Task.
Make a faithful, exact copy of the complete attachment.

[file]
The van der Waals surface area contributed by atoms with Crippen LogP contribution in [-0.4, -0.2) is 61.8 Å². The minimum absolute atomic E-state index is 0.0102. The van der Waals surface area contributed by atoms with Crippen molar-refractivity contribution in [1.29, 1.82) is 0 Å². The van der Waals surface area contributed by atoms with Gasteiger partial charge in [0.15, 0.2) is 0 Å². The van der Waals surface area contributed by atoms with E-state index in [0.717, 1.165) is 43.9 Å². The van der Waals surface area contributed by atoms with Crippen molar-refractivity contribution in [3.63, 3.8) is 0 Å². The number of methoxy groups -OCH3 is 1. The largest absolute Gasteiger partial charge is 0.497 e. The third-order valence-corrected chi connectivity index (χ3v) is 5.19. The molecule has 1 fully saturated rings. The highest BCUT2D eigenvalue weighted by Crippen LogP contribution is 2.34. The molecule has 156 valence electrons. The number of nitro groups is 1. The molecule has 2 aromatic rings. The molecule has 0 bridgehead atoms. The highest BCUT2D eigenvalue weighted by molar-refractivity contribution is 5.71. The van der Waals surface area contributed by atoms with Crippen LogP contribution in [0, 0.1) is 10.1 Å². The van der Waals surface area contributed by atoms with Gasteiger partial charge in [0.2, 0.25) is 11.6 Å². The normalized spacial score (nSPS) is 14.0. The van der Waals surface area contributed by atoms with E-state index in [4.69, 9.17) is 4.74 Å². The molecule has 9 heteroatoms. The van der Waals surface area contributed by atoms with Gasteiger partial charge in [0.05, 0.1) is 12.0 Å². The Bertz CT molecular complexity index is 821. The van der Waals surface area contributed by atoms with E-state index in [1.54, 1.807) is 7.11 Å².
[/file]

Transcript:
The van der Waals surface area contributed by atoms with Crippen LogP contribution in [-0.4, -0.2) is 61.8 Å². The minimum absolute atomic E-state index is 0.0102. The van der Waals surface area contributed by atoms with Crippen molar-refractivity contribution in [1.29, 1.82) is 0 Å². The van der Waals surface area contributed by atoms with Gasteiger partial charge in [0.15, 0.2) is 0 Å². The van der Waals surface area contributed by atoms with E-state index in [0.717, 1.165) is 43.9 Å². The van der Waals surface area contributed by atoms with Crippen molar-refractivity contribution in [3.63, 3.8) is 0 Å². The number of methoxy groups -OCH3 is 1. The largest absolute Gasteiger partial charge is 0.497 e. The third-order valence-corrected chi connectivity index (χ3v) is 5.19. The molecule has 1 fully saturated rings. The highest BCUT2D eigenvalue weighted by Crippen LogP contribution is 2.34. The molecule has 156 valence electrons. The number of nitro groups is 1. The molecule has 2 aromatic rings. The molecule has 0 bridgehead atoms. The highest BCUT2D eigenvalue weighted by molar-refractivity contribution is 5.71. The van der Waals surface area contributed by atoms with Crippen LogP contribution in [0, 0.1) is 10.1 Å². The van der Waals surface area contributed by atoms with Gasteiger partial charge in [0.2, 0.25) is 11.6 Å². The normalized spacial score (nSPS) is 14.0. The van der Waals surface area contributed by atoms with E-state index in [4.69, 9.17) is 4.74 Å². The molecule has 9 heteroatoms. The van der Waals surface area contributed by atoms with Gasteiger partial charge in [0.05, 0.1) is 12.0 Å². The Bertz CT molecular complexity index is 821. The van der Waals surface area contributed by atoms with E-state index in [1.54, 1.807) is 7.11 Å².